WASHINGTON — For months, Donald Trump and his defenders have downplayed the Jan. 6 attack on the U.S. Capitol, often citing the fact that no one had been charged with a crime involving overthrow of the government.
That changed Thursday when the Justice Department announced charges of "seditious conspiracy" against 11 men including Stewart Rhodes, a disbarred lawyer from Granbury, Texas, who founded and leads the far-right Oath Keepers.
The charges put the full weight of the government behind a dramatically different narrative than the one about a peaceful protest that maybe got out of hand with a few violent bad apples.
— What is "seditious conspiracy"?
The federal code defines it in 18 U.S. Code § 2384:
"If two or more persons in any State or Territory, or in any place subject to the jurisdiction of the United States, conspire to overthrow, put down, or to destroy by force the Government of the United States, or to levy war against them, or to oppose by force the authority thereof, or by force to prevent, hinder, or delay the execution of any law of the United States, or by force to seize, take, or possess any property of the United States contrary to the authority thereof, they shall each be fined under this title or imprisoned not more than twenty years, or both."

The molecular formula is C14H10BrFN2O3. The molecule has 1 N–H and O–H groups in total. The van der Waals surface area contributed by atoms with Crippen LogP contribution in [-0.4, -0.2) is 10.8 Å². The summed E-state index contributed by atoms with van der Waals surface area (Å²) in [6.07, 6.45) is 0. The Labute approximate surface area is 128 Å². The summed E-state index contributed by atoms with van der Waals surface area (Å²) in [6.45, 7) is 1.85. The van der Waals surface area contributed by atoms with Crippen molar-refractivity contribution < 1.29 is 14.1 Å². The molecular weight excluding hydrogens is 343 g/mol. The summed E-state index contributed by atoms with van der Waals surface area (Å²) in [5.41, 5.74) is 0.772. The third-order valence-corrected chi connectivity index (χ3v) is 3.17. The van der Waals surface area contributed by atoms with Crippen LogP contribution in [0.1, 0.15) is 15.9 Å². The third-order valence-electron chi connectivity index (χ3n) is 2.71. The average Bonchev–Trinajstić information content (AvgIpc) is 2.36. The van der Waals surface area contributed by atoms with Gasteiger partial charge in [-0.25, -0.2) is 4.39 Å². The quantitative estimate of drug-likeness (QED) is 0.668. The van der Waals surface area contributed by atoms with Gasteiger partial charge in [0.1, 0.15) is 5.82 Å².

That's broad enough to cover anything from armed uprising to interfering with Congress.
— Rhodes is a former Army paratrooper. Any special consequences for a sedition charge?
More than 1 in 10 suspects arrested for the Jan. 6 attack served in the military. For veterans, a charge of seditious conspiracy could mean a big financial hit on top of any prison time.
Under Title 38 of the U.S. Code, Section 6105, veterans convicted of "subversive activities" forfeit their benefits: health care, disability compensation, education and burial benefits. Their dependents also lose benefits.
The list of "subversive activities" includes seditious conspiracy, rebellion or insurrection, advocating the overthrow of government and mutiny or sedition (a crime under military law).
Military retirees could also forfeit pensions.
— What's the difference between seditious conspiracy and sedition, insurrection and treason?
They are all offenses against the state, in different ways.
Seditious conspiracy involves two or more people contemplating, advocating for or engaging in use of force against the government.
Sedition is language intended to incite insurrection against government. Bans on sedition have always bumped up against the First Amendment. Rather than being a separate crime, sedition has effectively come under the seditious conspiracy statute for decades.
Insurrection involves armed uprising against the government.
Treason involves betrayal. Someone who owes allegiance to the United States yet "levies war against them or adheres to their enemies, giving them aid and comfort" has committed treason. The Framers put that definition in the Constitution, to focus on offenses against the state rather than against the king.